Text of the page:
Living in harmony

  • September 1, 2010
24th Sunday in Ordinary Time (Year C) Sept. 12 (Exodus 32:7-11, 13-14; Psalm 51; 1 Timothy 1:12-17; Luke 15:1-32)

The Golden Calf is a potent symbol in our religious and even cultural consciousness. It seems to epitomize idolatry, immorality and infidelity and is the “stick” used in many sermons or moral exhortations. Worshipping the Golden Calf can of course take many forms — money, possessions, success and the like — but these are the more obvious manifestations of something that is far deeper.

The Israelites were led out of Egypt through manifestations of God’s power — the plagues, the destruction of the pursuing Egyptians and the miraculous supply of food and water in the midst of the inhospitable desert. All that was asked of them in return was faith, which is another way of saying absolute trust. One who walks in faith lives life with the assumption and conviction that God is concerned with their well-being and can be trusted. But soon the drama and excitement wore off and the Israelites were faced with day-to-day living and survival. When Moses tarried a bit too long on the mountaintop they assumed the worst and fear set in with a vengeance. Enough of this god whom we cannot see and whose ways are hidden and mysterious! Far better a god we can see and touch — and more importantly, one that we can control.

Walking in real faith, often without a road map or knowledge of what lies ahead, is far too scary and difficult for many people. It is precisely because religion is so holy that it is more prone to idolatrous practices and human manipulation. We too fashion and worship a Golden Calf when we fashion religion in a way that makes it predictable and easy to control. Structures, institutions, rules, laws and rituals can sometimes act as an escape from the demands of living in faith and trust. Faith is very difficult for those who cannot live without black and white answers and absolute clarity at all times.  

Rather than indulging in self-pity or guilty self-recrimination, “Paul” (1 Timothy was probably written after Paul’s death by one of his followers) looks upon his less than admirable pre-conversion life as witness to God’s compassionate mercy. He shakes his head at his own violence and intolerance. But God uses Paul to prove His point: our salvation is not something we earn or deserve but a gracious gift through Jesus Christ. But this is always God’s way: God meets us wherever we are and accepts us as we are — our growth in holiness is a grateful and joyful response on our part.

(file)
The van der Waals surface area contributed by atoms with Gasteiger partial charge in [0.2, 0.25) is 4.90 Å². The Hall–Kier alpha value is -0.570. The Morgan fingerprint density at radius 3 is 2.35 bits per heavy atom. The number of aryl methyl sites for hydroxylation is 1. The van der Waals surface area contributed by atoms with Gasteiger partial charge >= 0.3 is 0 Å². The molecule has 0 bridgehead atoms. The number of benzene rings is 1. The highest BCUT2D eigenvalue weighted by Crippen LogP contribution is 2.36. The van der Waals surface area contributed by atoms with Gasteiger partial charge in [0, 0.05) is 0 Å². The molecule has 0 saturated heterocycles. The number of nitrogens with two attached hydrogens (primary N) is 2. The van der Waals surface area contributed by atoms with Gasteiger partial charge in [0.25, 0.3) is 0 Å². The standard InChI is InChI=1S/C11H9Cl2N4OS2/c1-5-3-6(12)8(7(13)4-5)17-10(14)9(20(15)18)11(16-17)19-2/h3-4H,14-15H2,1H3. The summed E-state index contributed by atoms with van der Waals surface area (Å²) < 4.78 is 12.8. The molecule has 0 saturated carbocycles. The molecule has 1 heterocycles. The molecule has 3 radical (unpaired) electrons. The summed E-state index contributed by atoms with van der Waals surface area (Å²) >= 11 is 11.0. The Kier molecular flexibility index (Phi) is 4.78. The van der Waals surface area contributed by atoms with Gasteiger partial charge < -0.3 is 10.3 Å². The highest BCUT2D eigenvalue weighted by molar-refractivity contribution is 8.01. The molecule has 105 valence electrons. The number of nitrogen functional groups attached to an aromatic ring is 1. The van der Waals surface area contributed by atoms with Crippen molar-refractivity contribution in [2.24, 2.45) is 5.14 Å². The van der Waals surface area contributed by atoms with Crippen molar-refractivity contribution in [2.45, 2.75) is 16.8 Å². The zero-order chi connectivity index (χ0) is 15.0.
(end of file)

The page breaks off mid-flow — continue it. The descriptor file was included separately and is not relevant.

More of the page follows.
Is the heavenly banquet a joyful feast if there are empty places? Some of the pious religious folk in the story were upset because Jesus is friendly and kind to those deemed to be morally or religiously deficient, even reprehensible. We don’t need to look far in our own time for similar examples. Instead of becoming embroiled in an argument Jesus responded with the three parables that illustrate what our own attitude should be towards the wayward and the lost. But even beyond that they disclose God’s attitude and it should come as no surprise that it is far removed from the attitude of most human beings. Humans love to label, judge and exclude — especially those who are different and do not fit in with the group.

The first two parables show the woman and the shepherd forgetting everything else and focusing all their time and energy on recovering the lost coin or sheep. The missing portion becomes more important than all the rest and only when the whole is restored can there be peace and rejoicing. The God-figure in the parable of the Prodigal Son does not judge, condemn or punish — he is simply overjoyed that the younger son has found his way home. This example of unconditional love does not set well with the older son whose filial relationship is one of duty, obligation and hope of future reward. The father reminds him that they are all one and that he should be delighted that his brother is back. He should also realize that his father does not love him because he is dutiful but because he is his son.

In the world God yearns for us to create there are no “in” groups or “out” groups — no hated or despised “other” — only God and humanity living in harmony.